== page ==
Merge VR and Moonshot
It’s comfortable, it’s fashionable, it’s purple. It’s the Merge VR Goggles by, you guessed it, Merge VR. Many of our readers may already be familiar with this great Google Cardboard compatible headset which stands, in this writer’s opinion, as one of the better mobile headsets out there for viewing Cardboard experiences. Kelly Rada of Andoscia Communications contacted me recently with an opportunity to cover a new press release from Merge VR concerning their upcoming hand controller currently being called Moonshot.
I was offered the chance to interview the founders of Merge VR concerning the Moonshot controller, the Merge VR headset, and other VR topics. Of course, I jumped at the chance and you can see the full interview in the video above. Andrew Trickett, Kelly Rada, and I had a great conversation so I hope you enjoy it. Please note: Mr. Trickett had some issues with his wireless connection which caused a drop at one point (where I talked with Kelly for a moment about VR and advertising) and a couple of other video issues. We tried to work through it.
Merge VR Goggles Details
For those of you who can’t watch the video right this moment, I wanted to cover some of the basics of the headset and information I gained in speaking with Mr. Trickett. Merge VR launched their headset last year in November. I first heard about them at a South by Southwest conference. I was able to try these for the first time this summer and I was impressed. If you have used the actual cardboard versions of Google Cardboard viewers then you know how uncomfortable they can be and how they can often lead to a poor VR experience. A bad VR experience, especially if it’s your first one, can really sour a person on virtual reality and that is why headsets like the Merge VR are important.
The headset is compatible with almost any phone that can run Cardboard; unlike mobile headsets like the Daydream View or Gear VR which are locked to certain phones. Right now it’s also selling for a great price. Through the end of the year you can grab the Merge VR headset for $59.99. You can buy them direct, through Best Buy (where you can also find a Gray version exclusive to that store), Amazon and other retailers. They are launching to even more countries overseas which you can hear about in the video.
Before I go further I want to offer full disclosure. While I have used a friend’s headset in the past, Merge VR did send me a headset for the purposes of this review and interview. The Merge VR goggles offer a very sharp image. Knobs on the top and bottom allows each viewer to change the lens distance to suit them. Both knobs on the top also double as input/selection buttons for VR experiences. Made from a durable foam, it’s very comfortable.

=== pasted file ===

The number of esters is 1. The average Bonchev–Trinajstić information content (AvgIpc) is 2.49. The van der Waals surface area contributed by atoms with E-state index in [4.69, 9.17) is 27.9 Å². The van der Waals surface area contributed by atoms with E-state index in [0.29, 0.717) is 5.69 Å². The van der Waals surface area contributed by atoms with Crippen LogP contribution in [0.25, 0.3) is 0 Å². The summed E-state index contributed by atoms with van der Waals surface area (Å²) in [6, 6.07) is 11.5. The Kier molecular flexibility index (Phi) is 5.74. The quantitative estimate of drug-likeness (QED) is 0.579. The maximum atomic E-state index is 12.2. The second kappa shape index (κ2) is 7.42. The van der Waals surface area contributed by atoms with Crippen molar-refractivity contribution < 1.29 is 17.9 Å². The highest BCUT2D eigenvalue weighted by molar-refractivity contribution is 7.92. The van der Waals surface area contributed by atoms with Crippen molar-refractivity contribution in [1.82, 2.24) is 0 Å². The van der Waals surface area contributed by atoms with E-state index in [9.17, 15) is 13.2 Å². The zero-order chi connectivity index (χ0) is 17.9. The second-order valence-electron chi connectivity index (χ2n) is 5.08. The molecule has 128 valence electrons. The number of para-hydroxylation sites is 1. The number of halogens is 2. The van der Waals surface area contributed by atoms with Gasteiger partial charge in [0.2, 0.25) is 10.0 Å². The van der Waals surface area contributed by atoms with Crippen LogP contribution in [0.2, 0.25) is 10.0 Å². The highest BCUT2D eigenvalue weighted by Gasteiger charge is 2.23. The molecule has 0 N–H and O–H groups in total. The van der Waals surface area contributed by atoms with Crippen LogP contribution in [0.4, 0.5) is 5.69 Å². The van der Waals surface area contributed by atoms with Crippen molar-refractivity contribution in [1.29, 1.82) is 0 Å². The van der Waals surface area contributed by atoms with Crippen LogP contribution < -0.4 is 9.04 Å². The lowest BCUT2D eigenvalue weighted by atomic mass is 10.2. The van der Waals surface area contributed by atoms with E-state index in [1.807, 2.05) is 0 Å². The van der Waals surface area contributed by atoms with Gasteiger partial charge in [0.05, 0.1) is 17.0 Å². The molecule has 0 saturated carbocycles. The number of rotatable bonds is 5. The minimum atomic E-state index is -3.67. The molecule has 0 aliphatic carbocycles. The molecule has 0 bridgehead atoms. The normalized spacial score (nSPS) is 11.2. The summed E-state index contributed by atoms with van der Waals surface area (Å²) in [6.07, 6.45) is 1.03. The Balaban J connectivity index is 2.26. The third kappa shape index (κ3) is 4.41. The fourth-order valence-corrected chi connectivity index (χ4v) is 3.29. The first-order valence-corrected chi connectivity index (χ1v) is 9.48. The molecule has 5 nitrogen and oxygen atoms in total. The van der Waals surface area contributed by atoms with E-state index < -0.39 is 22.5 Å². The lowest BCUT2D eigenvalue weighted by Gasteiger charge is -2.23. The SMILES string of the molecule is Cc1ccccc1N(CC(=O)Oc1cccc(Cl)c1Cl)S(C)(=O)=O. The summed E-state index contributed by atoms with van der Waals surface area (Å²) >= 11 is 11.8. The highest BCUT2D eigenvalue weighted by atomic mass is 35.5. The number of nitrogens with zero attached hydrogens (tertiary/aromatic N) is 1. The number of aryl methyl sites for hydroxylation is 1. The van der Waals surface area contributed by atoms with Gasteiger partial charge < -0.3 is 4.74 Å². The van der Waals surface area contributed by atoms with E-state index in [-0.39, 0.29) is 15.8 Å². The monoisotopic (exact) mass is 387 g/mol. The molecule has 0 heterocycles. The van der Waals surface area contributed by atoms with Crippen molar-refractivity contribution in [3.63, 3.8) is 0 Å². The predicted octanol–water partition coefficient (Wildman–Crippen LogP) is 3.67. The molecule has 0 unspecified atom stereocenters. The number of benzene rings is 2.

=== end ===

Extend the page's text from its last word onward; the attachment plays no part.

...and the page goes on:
Unlike some VR headsets it also has a top strap which can greatly help distribute the weight from heavier phones. The strap can be removed if you prefer not to use it. The headset allows for access to your earphone jack; and a piece of foam on the front can be removed to allow apps access to use your camera. Those are the basics. It’s a really great headset for Cardboard applications and I recommend it.
Moonshot: A Universal Controller for Mobile VR
The other part of our interview covered what Merge VR is calling “the first universal motion controller for mobile VR” or Moonshot for short. To read the entire press release, follow the link above. Unfortunately, Merge VR did not have any review hardware for me to try. I was also unable to make it to the Bay Area; so this will be a quick preview. All that I know about the Moonshot you can know too by watching the interview and the video below. If you are a developer you can sign up to work with Merge VR and Moonshot now. Follow the link above to find out more. Mr. Trickett did tell me that many developers have signed up already. Moonshot has a plugin for Unity only at the moment. As Mr. Trickett explains, Unity does the lions-share of mobile development at the moment.
The Moonshot is compatible with high end headsets as well such as the Oculus Rift. However, Mr. Trickett points out that this is not the focus of Moonshot. It’s most likely use with headsets on the PC will be with WebVR. WebVR is a growing section of the VR community. Most major browsers supporting it or working on support for it. It’s compatible with the Gear VR also which could be a great market for it. The Gear does not have a motion controller of it’s own like the Daydream View does.
Merge VR has won recognition for their work and I thought it fitting to share this to show how Merge VR has helped to drive the mobile VR industry. This is from a recent press release sent to me by Ms. Rada. Congratulations to Merge VR on these successes.
Merge’s commitment to making virtual reality safe and accessible for everyone, particularly the youngest VR explorers, has resulted in recognition by trusted organizations including:
- Parent Tested, Parent Approved – awarded the PTPA Seal of Approval
- Consumer Reports – featured as an Expert Pick in the Holiday Gift Guide
- CNN.com – highlighted as the best option for Big Kids and Tweens
- The TASTE Awards – honored Merge VR in the Innovative Technology category
“Our goal from the very beginning has been to make VR simple, accessible, fun, and safe for the whole family,” said Merge Founder Franklin Lyons. “And we design all of our products with that in mind.”
I want to thank Mr. Trickett for taking the time to speak with me about his company and products. As he points out in the video, Merge VR is a virtual reality company, not just the purple headset company. They are looking beyond Moonshot and their goggles towards the software side of VR. We can look forward to some big announcements early next year. Make sure to check out the video for the most in depth information. Thanks for taking a look. In the market for a Cardboard headset? Consider grabbing the Merge VR headset while its on sale.